DESPAIR, DISTRUST AND DISSATISFACTION AMONG BLACKS AND WOMEN, 1973–1987

Roy L. Austin, Hiroko Hayama Dodge

Research output: Contribution to journalArticle

8 Scopus citations

Abstract

Discontent among American blacks and women is examined with indicators of the anomia of despair and distrust, and of job and financial dissatisfaction. Nine years of General Social Survey data covering 1973 through 1987 show that blacks’ discontent exceeds whites’ in most instances examined; and black women more frequently show significantly higher discontent than other race/gender groups. Also, blacks’ discontent more often exceeds whites’ among persons high in SES than among those low in SES. But gender main effects are almost nonexistent; and white women almost never show more discontent than other race/gender groups. This unexpected finding may be related to white women's greater identification with race than gender and their perception of general but not personal discrimination. Failure of the gender/discontent relationships to differ with the American president in office may have a similar explanation. But, as expected, racial differences in discontent tended to be higher during the Nixon/Ford and Reagan administrations than Carter's.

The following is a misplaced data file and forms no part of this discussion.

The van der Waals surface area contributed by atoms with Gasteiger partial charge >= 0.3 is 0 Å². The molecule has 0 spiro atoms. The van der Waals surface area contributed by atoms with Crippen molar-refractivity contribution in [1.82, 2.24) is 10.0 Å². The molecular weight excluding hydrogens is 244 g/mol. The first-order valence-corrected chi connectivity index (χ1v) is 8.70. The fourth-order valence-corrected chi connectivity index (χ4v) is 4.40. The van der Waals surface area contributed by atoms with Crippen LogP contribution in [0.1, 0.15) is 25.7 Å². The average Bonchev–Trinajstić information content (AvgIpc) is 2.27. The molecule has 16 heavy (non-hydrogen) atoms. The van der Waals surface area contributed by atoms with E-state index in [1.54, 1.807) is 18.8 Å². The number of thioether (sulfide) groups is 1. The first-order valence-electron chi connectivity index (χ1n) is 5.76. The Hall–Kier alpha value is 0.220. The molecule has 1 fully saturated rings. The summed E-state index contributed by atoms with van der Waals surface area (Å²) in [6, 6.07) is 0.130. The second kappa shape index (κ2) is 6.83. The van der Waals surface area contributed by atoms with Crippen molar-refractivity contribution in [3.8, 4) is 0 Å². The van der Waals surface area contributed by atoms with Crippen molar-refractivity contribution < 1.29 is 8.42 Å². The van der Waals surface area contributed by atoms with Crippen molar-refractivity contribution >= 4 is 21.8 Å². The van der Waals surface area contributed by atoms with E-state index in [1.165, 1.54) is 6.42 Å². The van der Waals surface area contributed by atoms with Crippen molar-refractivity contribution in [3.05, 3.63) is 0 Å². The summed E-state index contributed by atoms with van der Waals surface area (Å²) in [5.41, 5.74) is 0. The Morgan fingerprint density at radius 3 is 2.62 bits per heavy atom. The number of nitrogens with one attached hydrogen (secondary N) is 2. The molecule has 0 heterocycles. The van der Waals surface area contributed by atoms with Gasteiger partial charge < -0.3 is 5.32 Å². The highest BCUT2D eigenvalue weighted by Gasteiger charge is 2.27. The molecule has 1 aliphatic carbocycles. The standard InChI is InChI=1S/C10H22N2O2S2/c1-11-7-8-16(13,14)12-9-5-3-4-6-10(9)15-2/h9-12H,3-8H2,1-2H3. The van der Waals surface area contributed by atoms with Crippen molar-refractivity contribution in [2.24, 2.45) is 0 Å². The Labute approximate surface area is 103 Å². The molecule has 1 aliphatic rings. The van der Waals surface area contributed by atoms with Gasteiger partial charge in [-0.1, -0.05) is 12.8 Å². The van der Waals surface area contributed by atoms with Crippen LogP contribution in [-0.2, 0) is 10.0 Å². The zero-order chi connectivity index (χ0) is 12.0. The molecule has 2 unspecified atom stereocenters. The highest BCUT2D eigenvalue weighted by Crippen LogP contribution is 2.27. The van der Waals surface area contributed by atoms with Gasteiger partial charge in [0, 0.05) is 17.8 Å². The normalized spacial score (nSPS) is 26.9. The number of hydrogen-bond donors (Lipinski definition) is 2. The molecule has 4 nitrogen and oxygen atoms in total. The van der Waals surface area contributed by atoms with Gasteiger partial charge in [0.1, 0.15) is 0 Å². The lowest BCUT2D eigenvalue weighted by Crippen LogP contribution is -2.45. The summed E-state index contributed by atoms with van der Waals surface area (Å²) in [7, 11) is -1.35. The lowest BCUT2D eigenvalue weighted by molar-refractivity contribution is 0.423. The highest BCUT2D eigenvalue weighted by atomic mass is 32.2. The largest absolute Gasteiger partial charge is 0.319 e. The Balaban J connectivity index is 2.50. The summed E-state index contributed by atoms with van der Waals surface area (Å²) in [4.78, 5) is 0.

Original languageEnglish (US)
Pages (from-to)579-598
Number of pages20
JournalSociological Quarterly
Volume33
Issue number4
DOIs
StatePublished - Dec 1992

ASJC Scopus subject areas

  • Sociology and Political Science

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